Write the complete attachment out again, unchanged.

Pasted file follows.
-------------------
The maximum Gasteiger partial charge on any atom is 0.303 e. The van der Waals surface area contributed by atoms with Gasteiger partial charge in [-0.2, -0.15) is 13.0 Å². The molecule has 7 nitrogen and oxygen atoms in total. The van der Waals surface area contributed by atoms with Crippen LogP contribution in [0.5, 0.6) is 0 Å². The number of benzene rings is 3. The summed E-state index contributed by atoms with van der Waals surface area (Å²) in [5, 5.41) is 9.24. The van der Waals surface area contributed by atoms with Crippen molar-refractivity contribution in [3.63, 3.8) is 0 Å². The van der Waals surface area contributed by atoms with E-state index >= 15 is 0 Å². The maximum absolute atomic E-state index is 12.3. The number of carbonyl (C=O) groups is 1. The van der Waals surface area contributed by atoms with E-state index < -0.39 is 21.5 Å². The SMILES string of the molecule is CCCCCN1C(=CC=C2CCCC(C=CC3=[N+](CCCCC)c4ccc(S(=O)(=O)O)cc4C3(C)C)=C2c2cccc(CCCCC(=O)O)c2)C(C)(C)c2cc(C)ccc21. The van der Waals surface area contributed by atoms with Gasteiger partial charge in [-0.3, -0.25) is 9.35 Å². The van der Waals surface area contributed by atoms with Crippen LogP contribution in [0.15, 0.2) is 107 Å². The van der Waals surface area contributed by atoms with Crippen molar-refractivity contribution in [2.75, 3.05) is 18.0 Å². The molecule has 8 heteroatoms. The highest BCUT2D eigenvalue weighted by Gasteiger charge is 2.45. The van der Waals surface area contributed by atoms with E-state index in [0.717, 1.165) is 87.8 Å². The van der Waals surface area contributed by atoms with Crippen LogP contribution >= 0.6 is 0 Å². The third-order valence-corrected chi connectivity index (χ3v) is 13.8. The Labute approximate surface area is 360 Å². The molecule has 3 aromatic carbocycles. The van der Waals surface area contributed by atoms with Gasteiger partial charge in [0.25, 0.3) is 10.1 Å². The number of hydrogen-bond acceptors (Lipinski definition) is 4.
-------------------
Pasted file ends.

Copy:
The maximum Gasteiger partial charge on any atom is 0.303 e. The van der Waals surface area contributed by atoms with Gasteiger partial charge in [-0.2, -0.15) is 13.0 Å². The molecule has 7 nitrogen and oxygen atoms in total. The van der Waals surface area contributed by atoms with Crippen LogP contribution in [0.5, 0.6) is 0 Å². The number of benzene rings is 3. The summed E-state index contributed by atoms with van der Waals surface area (Å²) in [5, 5.41) is 9.24. The van der Waals surface area contributed by atoms with Crippen molar-refractivity contribution in [3.63, 3.8) is 0 Å². The van der Waals surface area contributed by atoms with E-state index >= 15 is 0 Å². The maximum absolute atomic E-state index is 12.3. The number of carbonyl (C=O) groups is 1. The van der Waals surface area contributed by atoms with E-state index < -0.39 is 21.5 Å². The SMILES string of the molecule is CCCCCN1C(=CC=C2CCCC(C=CC3=[N+](CCCCC)c4ccc(S(=O)(=O)O)cc4C3(C)C)=C2c2cccc(CCCCC(=O)O)c2)C(C)(C)c2cc(C)ccc21. The van der Waals surface area contributed by atoms with Gasteiger partial charge in [-0.3, -0.25) is 9.35 Å². The van der Waals surface area contributed by atoms with Crippen LogP contribution in [0.15, 0.2) is 107 Å². The van der Waals surface area contributed by atoms with Crippen molar-refractivity contribution in [2.75, 3.05) is 18.0 Å². The molecule has 8 heteroatoms. The highest BCUT2D eigenvalue weighted by Gasteiger charge is 2.45. The van der Waals surface area contributed by atoms with E-state index in [0.717, 1.165) is 87.8 Å². The van der Waals surface area contributed by atoms with Crippen LogP contribution >= 0.6 is 0 Å². The third-order valence-corrected chi connectivity index (χ3v) is 13.8. The Labute approximate surface area is 360 Å². The molecule has 3 aromatic carbocycles. The van der Waals surface area contributed by atoms with Gasteiger partial charge in [0.25, 0.3) is 10.1 Å². The number of hydrogen-bond acceptors (Lipinski definition) is 4.